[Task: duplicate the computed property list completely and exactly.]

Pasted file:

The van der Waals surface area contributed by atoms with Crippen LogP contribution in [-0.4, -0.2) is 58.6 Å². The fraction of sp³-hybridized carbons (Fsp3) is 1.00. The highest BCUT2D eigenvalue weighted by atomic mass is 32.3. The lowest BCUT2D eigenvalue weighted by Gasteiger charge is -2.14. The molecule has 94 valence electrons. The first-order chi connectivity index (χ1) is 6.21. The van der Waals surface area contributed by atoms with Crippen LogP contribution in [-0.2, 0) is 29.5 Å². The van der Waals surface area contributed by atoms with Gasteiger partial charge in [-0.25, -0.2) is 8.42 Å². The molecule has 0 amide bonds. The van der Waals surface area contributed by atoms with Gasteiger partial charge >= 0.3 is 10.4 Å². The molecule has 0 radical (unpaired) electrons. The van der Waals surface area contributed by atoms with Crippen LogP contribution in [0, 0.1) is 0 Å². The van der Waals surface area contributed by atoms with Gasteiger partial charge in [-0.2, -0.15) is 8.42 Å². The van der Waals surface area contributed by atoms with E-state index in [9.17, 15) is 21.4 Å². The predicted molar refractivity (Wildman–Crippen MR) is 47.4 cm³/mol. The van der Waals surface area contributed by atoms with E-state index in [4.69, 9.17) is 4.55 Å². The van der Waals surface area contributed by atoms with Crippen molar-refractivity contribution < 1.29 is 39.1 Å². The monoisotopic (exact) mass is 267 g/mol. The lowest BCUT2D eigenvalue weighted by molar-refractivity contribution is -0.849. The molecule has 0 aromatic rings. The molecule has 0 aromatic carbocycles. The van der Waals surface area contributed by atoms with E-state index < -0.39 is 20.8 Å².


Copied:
The van der Waals surface area contributed by atoms with Crippen LogP contribution in [-0.4, -0.2) is 58.6 Å². The fraction of sp³-hybridized carbons (Fsp3) is 1.00. The highest BCUT2D eigenvalue weighted by atomic mass is 32.3. The lowest BCUT2D eigenvalue weighted by Gasteiger charge is -2.14. The molecule has 94 valence electrons. The first-order chi connectivity index (χ1) is 6.21. The van der Waals surface area contributed by atoms with Crippen LogP contribution in [-0.2, 0) is 29.5 Å². The van der Waals surface area contributed by atoms with Gasteiger partial charge in [-0.25, -0.2) is 8.42 Å². The molecule has 0 amide bonds. The van der Waals surface area contributed by atoms with Gasteiger partial charge >= 0.3 is 10.4 Å². The molecule has 0 radical (unpaired) electrons. The van der Waals surface area contributed by atoms with Crippen LogP contribution in [0, 0.1) is 0 Å². The van der Waals surface area contributed by atoms with Gasteiger partial charge in [-0.2, -0.15) is 8.42 Å². The van der Waals surface area contributed by atoms with E-state index in [9.17, 15) is 21.4 Å². The predicted molar refractivity (Wildman–Crippen MR) is 47.4 cm³/mol. The van der Waals surface area contributed by atoms with E-state index in [4.69, 9.17) is 4.55 Å². The van der Waals surface area contributed by atoms with Crippen molar-refractivity contribution < 1.29 is 39.1 Å². The monoisotopic (exact) mass is 267 g/mol. The lowest BCUT2D eigenvalue weighted by molar-refractivity contribution is -0.849. The molecule has 0 aromatic rings. The molecule has 0 aromatic carbocycles. The van der Waals surface area contributed by atoms with E-state index < -0.39 is 20.8 Å².